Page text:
The author does know the music scene, especially in the eighties. Which kind of made me wonder why no one put two and two together about the band. I didn’t knock any points off for this because a lot of people might not notice it. Anyways, in the late eighties there was a huge deal about heavy metal, Satanism and bands influencing people with their music. Ozzy Osbourne’s song “Suicide Solution” got hit hard. Judas Priest got a lot of flack over their music, which really bothered them Their song “Holy Smoke” is directly in response to religious fanatics burning their records. They were also blamed for the suicide of a teenager. So I kind of find it hard to believe that no newspapers would have made the connection between the deaths and the band.

I’m also thankful for the lyrics at the beginning because I’ve found a new band to love and that gives me the happiness like you wouldn’t believe. I’m always on the lookout for more (hint, hint).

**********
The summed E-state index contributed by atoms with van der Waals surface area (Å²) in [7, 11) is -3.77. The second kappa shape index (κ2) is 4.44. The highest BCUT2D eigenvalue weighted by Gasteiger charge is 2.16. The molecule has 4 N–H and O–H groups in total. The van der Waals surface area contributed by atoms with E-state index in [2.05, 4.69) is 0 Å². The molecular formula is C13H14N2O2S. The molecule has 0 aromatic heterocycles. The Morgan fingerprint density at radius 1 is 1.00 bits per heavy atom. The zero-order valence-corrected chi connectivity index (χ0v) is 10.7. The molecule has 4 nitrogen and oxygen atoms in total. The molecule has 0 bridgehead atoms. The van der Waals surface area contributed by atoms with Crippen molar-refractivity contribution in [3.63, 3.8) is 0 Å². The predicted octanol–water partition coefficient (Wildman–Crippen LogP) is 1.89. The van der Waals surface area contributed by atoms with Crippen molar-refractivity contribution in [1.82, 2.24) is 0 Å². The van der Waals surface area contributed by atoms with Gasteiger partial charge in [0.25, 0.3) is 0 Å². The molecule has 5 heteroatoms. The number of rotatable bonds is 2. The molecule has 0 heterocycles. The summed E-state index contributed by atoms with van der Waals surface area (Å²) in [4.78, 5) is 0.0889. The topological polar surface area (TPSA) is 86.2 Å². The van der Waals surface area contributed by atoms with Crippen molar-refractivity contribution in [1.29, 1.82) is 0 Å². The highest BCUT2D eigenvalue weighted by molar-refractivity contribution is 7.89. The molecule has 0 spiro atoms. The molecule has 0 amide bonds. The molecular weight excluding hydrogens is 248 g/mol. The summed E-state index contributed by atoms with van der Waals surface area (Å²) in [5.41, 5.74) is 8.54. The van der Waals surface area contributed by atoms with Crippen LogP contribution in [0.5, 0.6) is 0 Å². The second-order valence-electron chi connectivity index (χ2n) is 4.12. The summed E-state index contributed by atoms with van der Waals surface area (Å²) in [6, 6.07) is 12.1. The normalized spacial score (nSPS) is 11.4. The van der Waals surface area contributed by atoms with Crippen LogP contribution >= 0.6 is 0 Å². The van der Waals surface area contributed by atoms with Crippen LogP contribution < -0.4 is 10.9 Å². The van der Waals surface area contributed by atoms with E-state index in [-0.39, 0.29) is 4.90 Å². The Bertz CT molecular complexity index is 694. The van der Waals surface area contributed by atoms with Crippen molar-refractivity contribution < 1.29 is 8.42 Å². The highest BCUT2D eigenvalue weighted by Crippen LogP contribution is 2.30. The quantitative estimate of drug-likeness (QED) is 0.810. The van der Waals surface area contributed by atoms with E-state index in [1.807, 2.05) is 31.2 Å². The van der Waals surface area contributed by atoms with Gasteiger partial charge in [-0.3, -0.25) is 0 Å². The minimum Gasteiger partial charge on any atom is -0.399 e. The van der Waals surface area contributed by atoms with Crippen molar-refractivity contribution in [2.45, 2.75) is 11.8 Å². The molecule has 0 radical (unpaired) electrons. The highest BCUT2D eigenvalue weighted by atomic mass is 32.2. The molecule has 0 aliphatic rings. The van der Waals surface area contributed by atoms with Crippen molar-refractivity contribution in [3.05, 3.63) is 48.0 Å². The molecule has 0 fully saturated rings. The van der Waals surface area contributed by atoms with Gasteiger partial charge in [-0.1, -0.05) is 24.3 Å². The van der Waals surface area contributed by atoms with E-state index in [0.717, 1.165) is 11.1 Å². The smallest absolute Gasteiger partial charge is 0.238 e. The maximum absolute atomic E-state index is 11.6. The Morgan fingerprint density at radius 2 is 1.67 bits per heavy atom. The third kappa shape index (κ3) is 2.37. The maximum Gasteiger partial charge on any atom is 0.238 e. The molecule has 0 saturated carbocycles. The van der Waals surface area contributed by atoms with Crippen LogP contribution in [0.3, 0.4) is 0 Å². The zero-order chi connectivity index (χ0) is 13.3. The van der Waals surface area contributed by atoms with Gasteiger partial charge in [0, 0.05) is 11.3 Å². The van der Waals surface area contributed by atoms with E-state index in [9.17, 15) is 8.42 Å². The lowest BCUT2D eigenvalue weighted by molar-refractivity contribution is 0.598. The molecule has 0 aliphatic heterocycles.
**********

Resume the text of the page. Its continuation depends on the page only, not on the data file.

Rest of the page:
So, with the minor defects tightened up this could easily be a four or five star read and I’ll definitely be watching for the sequel.

Rating: 3 out of 5 Skulls


Cavern of the Damned Review (Creature Horror)

Title: Cavern of the Damned | Author: Russell James | Publisher; Severed Press | Pub. Date: May 22nd, 2017 | Pages: 129 | ASIN: B071LMZFHJ | Genre: Creature Horror | Language: English | Triggers: Arachnophobia, claustrophobia | Rating: 4 out of 5 | Source: Kindle Unlimited

Cavern of the Damned Review

Broke and desperate, paleontologist Grant Coleman gets the chance of a lifetime exploring a long-sealed cave, the fabled home of a gigantic creatures.